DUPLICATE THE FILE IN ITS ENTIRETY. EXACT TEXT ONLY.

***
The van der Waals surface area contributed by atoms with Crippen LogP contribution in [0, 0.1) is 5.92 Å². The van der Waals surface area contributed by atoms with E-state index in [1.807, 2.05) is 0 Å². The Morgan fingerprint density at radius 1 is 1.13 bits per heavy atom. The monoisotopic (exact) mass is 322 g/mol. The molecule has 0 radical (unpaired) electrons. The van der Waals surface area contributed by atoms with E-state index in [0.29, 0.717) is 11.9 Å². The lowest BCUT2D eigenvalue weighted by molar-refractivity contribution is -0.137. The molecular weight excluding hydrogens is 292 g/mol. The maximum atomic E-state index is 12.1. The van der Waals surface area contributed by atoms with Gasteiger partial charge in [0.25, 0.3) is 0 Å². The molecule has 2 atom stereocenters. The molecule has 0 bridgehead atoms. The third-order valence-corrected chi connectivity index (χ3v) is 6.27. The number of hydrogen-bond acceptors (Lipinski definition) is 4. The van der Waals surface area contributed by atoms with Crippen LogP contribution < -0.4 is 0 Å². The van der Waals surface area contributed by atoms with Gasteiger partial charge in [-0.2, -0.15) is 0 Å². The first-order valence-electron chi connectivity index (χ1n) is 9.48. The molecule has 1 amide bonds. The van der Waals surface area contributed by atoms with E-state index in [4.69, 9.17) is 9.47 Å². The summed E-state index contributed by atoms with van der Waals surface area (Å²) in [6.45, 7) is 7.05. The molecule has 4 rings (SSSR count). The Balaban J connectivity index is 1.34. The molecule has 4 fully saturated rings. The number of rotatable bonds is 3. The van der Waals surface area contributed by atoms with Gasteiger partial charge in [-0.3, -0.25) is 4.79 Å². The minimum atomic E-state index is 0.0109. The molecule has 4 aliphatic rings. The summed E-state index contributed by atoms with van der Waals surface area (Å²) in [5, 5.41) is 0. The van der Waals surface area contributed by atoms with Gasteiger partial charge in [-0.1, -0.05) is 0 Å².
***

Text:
The van der Waals surface area contributed by atoms with Crippen LogP contribution in [0, 0.1) is 5.92 Å². The van der Waals surface area contributed by atoms with E-state index in [1.807, 2.05) is 0 Å². The Morgan fingerprint density at radius 1 is 1.13 bits per heavy atom. The monoisotopic (exact) mass is 322 g/mol. The molecule has 0 radical (unpaired) electrons. The van der Waals surface area contributed by atoms with E-state index in [0.29, 0.717) is 11.9 Å². The lowest BCUT2D eigenvalue weighted by molar-refractivity contribution is -0.137. The molecular weight excluding hydrogens is 292 g/mol. The maximum atomic E-state index is 12.1. The van der Waals surface area contributed by atoms with Gasteiger partial charge in [0.25, 0.3) is 0 Å². The molecule has 2 atom stereocenters. The molecule has 0 bridgehead atoms. The third-order valence-corrected chi connectivity index (χ3v) is 6.27. The number of hydrogen-bond acceptors (Lipinski definition) is 4. The van der Waals surface area contributed by atoms with Crippen LogP contribution < -0.4 is 0 Å². The van der Waals surface area contributed by atoms with Gasteiger partial charge in [-0.2, -0.15) is 0 Å². The first-order valence-electron chi connectivity index (χ1n) is 9.48. The molecule has 1 amide bonds. The van der Waals surface area contributed by atoms with E-state index in [4.69, 9.17) is 9.47 Å². The summed E-state index contributed by atoms with van der Waals surface area (Å²) in [6.45, 7) is 7.05. The molecule has 4 rings (SSSR count). The Balaban J connectivity index is 1.34. The molecule has 4 fully saturated rings. The number of rotatable bonds is 3. The van der Waals surface area contributed by atoms with Gasteiger partial charge in [-0.3, -0.25) is 4.79 Å². The minimum atomic E-state index is 0.0109. The molecule has 4 aliphatic rings. The summed E-state index contributed by atoms with van der Waals surface area (Å²) in [5, 5.41) is 0. The van der Waals surface area contributed by atoms with Gasteiger partial charge in [-0.1, -0.05) is 0 Å².